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The plight of the hedge funds and the mortgage backed securities is interesting, but SO is more concerned about the economic situation going forward. While some / most of the collateralised debt obligations (CDOs) are toxic waste, the real problem lies when new credit is difficult, if not impossible, to get.

From the Economicst

With some $100 billion of adjustable-rate subprime mortgages due to reset to higher rates by October, investors are likely to remain twitchy. Moreover, lenders have tightened underwriting standards across the board for both prime and subprime mortgages, making it harder for borrowers to refinance loans.

What a concept – real “good credit” that can be documented, actual down payments of 20% from savings, prices that haven’t been inflated by appraisers and flippers. Is there anyone like that left? Would they even want to buy a previously owned McMansion?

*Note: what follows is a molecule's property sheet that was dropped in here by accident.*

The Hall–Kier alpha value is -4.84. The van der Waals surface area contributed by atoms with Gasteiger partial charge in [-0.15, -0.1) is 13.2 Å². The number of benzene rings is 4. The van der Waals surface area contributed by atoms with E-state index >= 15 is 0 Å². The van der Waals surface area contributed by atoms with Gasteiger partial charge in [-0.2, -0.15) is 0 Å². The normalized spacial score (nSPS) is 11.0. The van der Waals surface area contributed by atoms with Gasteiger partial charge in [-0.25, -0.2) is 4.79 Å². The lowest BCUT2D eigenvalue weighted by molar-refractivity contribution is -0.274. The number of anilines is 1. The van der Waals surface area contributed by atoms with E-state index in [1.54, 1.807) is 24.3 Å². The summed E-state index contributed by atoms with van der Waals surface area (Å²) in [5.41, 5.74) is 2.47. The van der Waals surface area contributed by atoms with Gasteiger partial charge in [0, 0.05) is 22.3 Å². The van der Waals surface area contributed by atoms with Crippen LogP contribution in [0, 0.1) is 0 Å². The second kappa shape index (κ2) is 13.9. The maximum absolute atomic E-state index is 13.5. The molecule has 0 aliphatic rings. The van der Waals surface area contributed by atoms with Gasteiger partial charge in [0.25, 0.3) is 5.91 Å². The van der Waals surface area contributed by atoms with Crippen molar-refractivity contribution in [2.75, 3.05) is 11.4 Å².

That is probably only the start. Home ownership isn’t even usual in most of the developed world, so it this all goes away, it wouldn’t be the end of civilization as we know it. Quite the contrary.

However, corporate borrowing is a huge concern going forward.

But perhaps the most worrying thing for financial institutions holding mortgage-backed paper is not the subprime market itself, but the unnerving parallels with an even bigger one to which they are also exposed: leveraged loans to companies. As Daniel Arbess of Xerion Capital Partners points out, corporate lending’s giddy leverage echoes the high loan-to-value ratios in subprime; the explosion of “covenant-lite” deals and payment-in-kind notes mirrors that of interest-only and negative-amortisation mortgages; and leveraged buy-outs have their own form of mortgage refinancing in the so-called dividend recapitalisation. Subprime, says Mr Arbess, might well be “a dress rehearsal for something bigger and scarier.”

http://www.economist.com/finance/displaystory.cfm?story_id=9378742

All this talk about stock repurchasing and corporate profits ignores the fact that much of the corporate debt is unlikely to be sustainable. Then it will be very difficult for the next generation of entrepreneurs to get financing for the innovation and real economic growth that the US so badly needs to be competitive in a global market.

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